Canada is the fifth-happiest country in the world, according to a global study on the social and economic well-being of nations.
It finds the world has, broadly speaking, become a “little happier” in the past three decades, as living standards have risen. (One exception is the United States, where life satisfaction has not improved).
The happiest countries are all in Northern Europe – Denmark, Norway, Finland and the Netherlands. The least happy countries are all poor countries in sub-Saharan Africa – Togo, Benin, Central African Republic and Sierra Leone.
But wealth alone doesn’t make people happy. Rather, the first-ever World Happiness Report finds other key factors at play, too: political freedom, strong social networks and an absence of corruption are “together more important than income in explaining well-being differences between the top and bottom countries.”
At the individual level, “good mental and physical health, someone to count on, job security and stable families are crucial,” said the 155-page paper, co-edited by University of British Columbia economics professor John Helliwell.
Debate is growing over how best to measure the progress of countries – beyond gross domestic product – and how to set public policy to boost well-being and reduce misery. France, the United Kingdom and Bhutan are among several nations scrutinizing the topic more closely. The Organization of Economic Co-operation and Development, meantime, plans to promote standard methods of data collection in different countries.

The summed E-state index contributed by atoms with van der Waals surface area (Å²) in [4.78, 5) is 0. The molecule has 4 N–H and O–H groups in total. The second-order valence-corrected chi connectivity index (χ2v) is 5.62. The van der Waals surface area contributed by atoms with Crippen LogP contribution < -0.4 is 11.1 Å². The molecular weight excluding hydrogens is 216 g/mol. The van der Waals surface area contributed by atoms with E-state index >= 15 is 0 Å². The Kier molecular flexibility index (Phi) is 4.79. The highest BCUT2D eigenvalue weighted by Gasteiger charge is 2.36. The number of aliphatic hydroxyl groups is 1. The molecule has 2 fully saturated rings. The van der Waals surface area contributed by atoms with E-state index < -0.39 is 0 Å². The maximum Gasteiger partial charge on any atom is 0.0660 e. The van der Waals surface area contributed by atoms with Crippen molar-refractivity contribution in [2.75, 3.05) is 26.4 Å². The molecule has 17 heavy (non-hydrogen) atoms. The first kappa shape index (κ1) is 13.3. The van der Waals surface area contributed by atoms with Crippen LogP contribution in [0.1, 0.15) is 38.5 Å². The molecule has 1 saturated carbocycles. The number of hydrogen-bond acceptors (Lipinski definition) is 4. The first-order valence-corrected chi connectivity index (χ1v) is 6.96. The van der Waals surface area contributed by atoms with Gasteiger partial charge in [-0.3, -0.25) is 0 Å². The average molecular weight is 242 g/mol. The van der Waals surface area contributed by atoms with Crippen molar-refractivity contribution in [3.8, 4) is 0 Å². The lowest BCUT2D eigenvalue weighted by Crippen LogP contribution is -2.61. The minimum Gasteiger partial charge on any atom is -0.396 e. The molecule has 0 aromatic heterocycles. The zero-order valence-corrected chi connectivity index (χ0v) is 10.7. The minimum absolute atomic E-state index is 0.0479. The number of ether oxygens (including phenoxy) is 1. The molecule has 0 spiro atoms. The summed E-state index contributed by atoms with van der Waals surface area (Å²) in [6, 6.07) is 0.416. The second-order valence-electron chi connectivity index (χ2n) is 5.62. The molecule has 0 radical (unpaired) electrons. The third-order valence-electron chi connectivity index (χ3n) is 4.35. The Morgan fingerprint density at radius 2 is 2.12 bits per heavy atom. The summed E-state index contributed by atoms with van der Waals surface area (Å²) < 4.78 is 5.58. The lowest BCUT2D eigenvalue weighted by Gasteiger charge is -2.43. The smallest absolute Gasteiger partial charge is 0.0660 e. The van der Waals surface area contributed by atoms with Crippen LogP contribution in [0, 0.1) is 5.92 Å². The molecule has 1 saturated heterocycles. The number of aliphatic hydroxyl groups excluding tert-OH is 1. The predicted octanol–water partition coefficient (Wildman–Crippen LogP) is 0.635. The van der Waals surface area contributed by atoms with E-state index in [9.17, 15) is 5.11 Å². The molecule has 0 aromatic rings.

Here are some of the report’s findings:
•Happier countries tend to be richer ones. But more important for happiness than income are social factors like the strength of social support, the absence of corruption and the degree of personal freedom.
•Unemployment causes as much unhappiness as bereavement or separation. At work, job security and good relationships do more for job satisfaction than high pay and convenient hours.
•Behaving well makes people happier.
•Mental health is the biggest single factor affecting happiness in any country. Yet only a quarter of mentally ill people get treatment for their condition in advanced countries and fewer still in poorer countries.
•Stable family life and enduring marriages are important for the happiness of parents and children.
•In advanced countries, women are happier than men, while the position in poorer countries is mixed.
•Happiness is lowest in middle age.
The report, released Monday, was commissioned for this week’s United Nations Conference on Happiness. It is published by the Earth Institute and co-edited by the institute’s director, Jeffrey Sachs.